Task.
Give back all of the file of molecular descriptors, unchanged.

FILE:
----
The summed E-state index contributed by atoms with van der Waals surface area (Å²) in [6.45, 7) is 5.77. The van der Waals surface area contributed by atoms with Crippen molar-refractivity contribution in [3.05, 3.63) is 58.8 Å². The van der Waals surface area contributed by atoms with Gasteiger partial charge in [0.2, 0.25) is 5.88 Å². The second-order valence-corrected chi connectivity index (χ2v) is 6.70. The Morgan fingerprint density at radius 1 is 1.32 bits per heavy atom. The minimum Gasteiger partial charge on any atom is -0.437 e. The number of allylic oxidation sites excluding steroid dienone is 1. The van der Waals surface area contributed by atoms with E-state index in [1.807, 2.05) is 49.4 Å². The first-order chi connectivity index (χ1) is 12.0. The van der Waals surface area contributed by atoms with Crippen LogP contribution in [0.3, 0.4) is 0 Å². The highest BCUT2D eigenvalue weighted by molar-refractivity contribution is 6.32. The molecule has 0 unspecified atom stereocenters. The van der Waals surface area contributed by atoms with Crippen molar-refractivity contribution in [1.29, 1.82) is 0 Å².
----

The summed E-state index contributed by atoms with van der Waals surface area (Å²) in [6.45, 7) is 5.77. The van der Waals surface area contributed by atoms with Crippen molar-refractivity contribution in [3.05, 3.63) is 58.8 Å². The van der Waals surface area contributed by atoms with Gasteiger partial charge in [0.2, 0.25) is 5.88 Å². The second-order valence-corrected chi connectivity index (χ2v) is 6.70. The Morgan fingerprint density at radius 1 is 1.32 bits per heavy atom. The minimum Gasteiger partial charge on any atom is -0.437 e. The number of allylic oxidation sites excluding steroid dienone is 1. The van der Waals surface area contributed by atoms with E-state index in [1.807, 2.05) is 49.4 Å². The first-order chi connectivity index (χ1) is 12.0. The van der Waals surface area contributed by atoms with Crippen LogP contribution in [0.3, 0.4) is 0 Å². The highest BCUT2D eigenvalue weighted by molar-refractivity contribution is 6.32. The molecule has 0 unspecified atom stereocenters. The van der Waals surface area contributed by atoms with Crippen molar-refractivity contribution in [1.29, 1.82) is 0 Å².